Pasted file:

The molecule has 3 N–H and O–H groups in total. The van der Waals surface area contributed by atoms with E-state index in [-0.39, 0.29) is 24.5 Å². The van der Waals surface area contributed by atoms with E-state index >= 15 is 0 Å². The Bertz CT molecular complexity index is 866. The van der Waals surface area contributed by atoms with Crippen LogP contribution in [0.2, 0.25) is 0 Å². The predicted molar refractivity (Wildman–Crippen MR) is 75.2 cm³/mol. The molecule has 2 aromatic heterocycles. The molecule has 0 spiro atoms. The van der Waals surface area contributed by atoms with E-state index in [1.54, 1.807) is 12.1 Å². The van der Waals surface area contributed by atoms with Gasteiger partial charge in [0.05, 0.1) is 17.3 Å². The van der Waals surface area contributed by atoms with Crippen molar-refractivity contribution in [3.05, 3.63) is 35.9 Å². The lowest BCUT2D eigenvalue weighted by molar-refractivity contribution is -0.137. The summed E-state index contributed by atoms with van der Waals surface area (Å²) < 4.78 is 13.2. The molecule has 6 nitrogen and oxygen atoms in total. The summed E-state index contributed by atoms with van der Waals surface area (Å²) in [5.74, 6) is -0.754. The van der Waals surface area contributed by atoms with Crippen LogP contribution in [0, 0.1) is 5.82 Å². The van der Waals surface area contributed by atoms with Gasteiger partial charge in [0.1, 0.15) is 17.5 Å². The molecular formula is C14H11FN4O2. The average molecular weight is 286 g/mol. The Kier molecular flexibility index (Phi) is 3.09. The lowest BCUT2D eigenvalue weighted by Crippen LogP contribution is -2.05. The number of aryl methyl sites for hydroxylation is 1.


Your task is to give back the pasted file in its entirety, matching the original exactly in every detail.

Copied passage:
The molecule has 3 N–H and O–H groups in total. The van der Waals surface area contributed by atoms with E-state index in [-0.39, 0.29) is 24.5 Å². The van der Waals surface area contributed by atoms with E-state index >= 15 is 0 Å². The Bertz CT molecular complexity index is 866. The van der Waals surface area contributed by atoms with Crippen LogP contribution in [0.2, 0.25) is 0 Å². The predicted molar refractivity (Wildman–Crippen MR) is 75.2 cm³/mol. The molecule has 2 aromatic heterocycles. The molecule has 0 spiro atoms. The van der Waals surface area contributed by atoms with E-state index in [1.54, 1.807) is 12.1 Å². The van der Waals surface area contributed by atoms with Gasteiger partial charge in [0.05, 0.1) is 17.3 Å². The van der Waals surface area contributed by atoms with Crippen molar-refractivity contribution in [3.05, 3.63) is 35.9 Å². The lowest BCUT2D eigenvalue weighted by molar-refractivity contribution is -0.137. The summed E-state index contributed by atoms with van der Waals surface area (Å²) < 4.78 is 13.2. The molecule has 6 nitrogen and oxygen atoms in total. The summed E-state index contributed by atoms with van der Waals surface area (Å²) in [5.74, 6) is -0.754. The van der Waals surface area contributed by atoms with Crippen LogP contribution in [0, 0.1) is 5.82 Å². The van der Waals surface area contributed by atoms with Gasteiger partial charge in [0.1, 0.15) is 17.5 Å². The molecular formula is C14H11FN4O2. The average molecular weight is 286 g/mol. The Kier molecular flexibility index (Phi) is 3.09. The lowest BCUT2D eigenvalue weighted by Crippen LogP contribution is -2.05. The number of aryl methyl sites for hydroxylation is 1.